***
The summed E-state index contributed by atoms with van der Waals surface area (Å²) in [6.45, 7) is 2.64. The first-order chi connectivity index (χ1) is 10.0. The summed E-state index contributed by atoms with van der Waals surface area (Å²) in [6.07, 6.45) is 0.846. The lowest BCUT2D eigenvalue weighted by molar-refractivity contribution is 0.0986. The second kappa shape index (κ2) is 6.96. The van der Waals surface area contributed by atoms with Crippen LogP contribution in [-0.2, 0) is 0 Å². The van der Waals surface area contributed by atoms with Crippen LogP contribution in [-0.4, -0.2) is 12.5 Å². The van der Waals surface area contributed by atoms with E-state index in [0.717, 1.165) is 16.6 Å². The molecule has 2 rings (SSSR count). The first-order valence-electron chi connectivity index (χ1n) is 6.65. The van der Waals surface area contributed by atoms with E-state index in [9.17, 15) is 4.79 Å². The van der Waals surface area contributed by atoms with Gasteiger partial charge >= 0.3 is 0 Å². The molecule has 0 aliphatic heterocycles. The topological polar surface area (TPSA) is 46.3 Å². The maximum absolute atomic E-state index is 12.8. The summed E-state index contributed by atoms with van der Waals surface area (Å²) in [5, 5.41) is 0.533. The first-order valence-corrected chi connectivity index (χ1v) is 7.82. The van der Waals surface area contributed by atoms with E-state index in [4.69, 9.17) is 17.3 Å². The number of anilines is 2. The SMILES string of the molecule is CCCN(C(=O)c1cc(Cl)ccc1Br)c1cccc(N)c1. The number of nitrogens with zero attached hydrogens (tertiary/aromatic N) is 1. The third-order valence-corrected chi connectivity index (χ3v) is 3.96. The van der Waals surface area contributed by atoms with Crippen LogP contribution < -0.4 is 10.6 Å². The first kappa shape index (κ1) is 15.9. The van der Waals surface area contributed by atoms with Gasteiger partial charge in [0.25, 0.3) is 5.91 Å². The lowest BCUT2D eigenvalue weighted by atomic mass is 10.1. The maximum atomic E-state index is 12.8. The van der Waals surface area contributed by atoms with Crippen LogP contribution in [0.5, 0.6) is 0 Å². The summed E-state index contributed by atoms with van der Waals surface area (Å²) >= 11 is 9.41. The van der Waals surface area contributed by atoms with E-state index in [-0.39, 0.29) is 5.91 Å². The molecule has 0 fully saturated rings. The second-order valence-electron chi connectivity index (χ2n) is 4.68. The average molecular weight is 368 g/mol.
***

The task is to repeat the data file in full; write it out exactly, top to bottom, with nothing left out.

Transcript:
The summed E-state index contributed by atoms with van der Waals surface area (Å²) in [6.45, 7) is 2.64. The first-order chi connectivity index (χ1) is 10.0. The summed E-state index contributed by atoms with van der Waals surface area (Å²) in [6.07, 6.45) is 0.846. The lowest BCUT2D eigenvalue weighted by molar-refractivity contribution is 0.0986. The second kappa shape index (κ2) is 6.96. The van der Waals surface area contributed by atoms with Crippen LogP contribution in [-0.2, 0) is 0 Å². The van der Waals surface area contributed by atoms with Crippen LogP contribution in [-0.4, -0.2) is 12.5 Å². The van der Waals surface area contributed by atoms with E-state index in [0.717, 1.165) is 16.6 Å². The molecule has 2 rings (SSSR count). The first-order valence-electron chi connectivity index (χ1n) is 6.65. The van der Waals surface area contributed by atoms with E-state index in [9.17, 15) is 4.79 Å². The van der Waals surface area contributed by atoms with Gasteiger partial charge >= 0.3 is 0 Å². The molecule has 0 aliphatic heterocycles. The topological polar surface area (TPSA) is 46.3 Å². The maximum absolute atomic E-state index is 12.8. The summed E-state index contributed by atoms with van der Waals surface area (Å²) in [5, 5.41) is 0.533. The first-order valence-corrected chi connectivity index (χ1v) is 7.82. The van der Waals surface area contributed by atoms with E-state index in [4.69, 9.17) is 17.3 Å². The number of anilines is 2. The SMILES string of the molecule is CCCN(C(=O)c1cc(Cl)ccc1Br)c1cccc(N)c1. The number of nitrogens with zero attached hydrogens (tertiary/aromatic N) is 1. The third-order valence-corrected chi connectivity index (χ3v) is 3.96. The van der Waals surface area contributed by atoms with Crippen LogP contribution < -0.4 is 10.6 Å². The first kappa shape index (κ1) is 15.9. The van der Waals surface area contributed by atoms with Gasteiger partial charge in [0.25, 0.3) is 5.91 Å². The lowest BCUT2D eigenvalue weighted by atomic mass is 10.1. The maximum atomic E-state index is 12.8. The van der Waals surface area contributed by atoms with Crippen LogP contribution in [0.5, 0.6) is 0 Å². The summed E-state index contributed by atoms with van der Waals surface area (Å²) >= 11 is 9.41. The van der Waals surface area contributed by atoms with E-state index in [-0.39, 0.29) is 5.91 Å². The molecule has 0 fully saturated rings. The second-order valence-electron chi connectivity index (χ2n) is 4.68. The average molecular weight is 368 g/mol.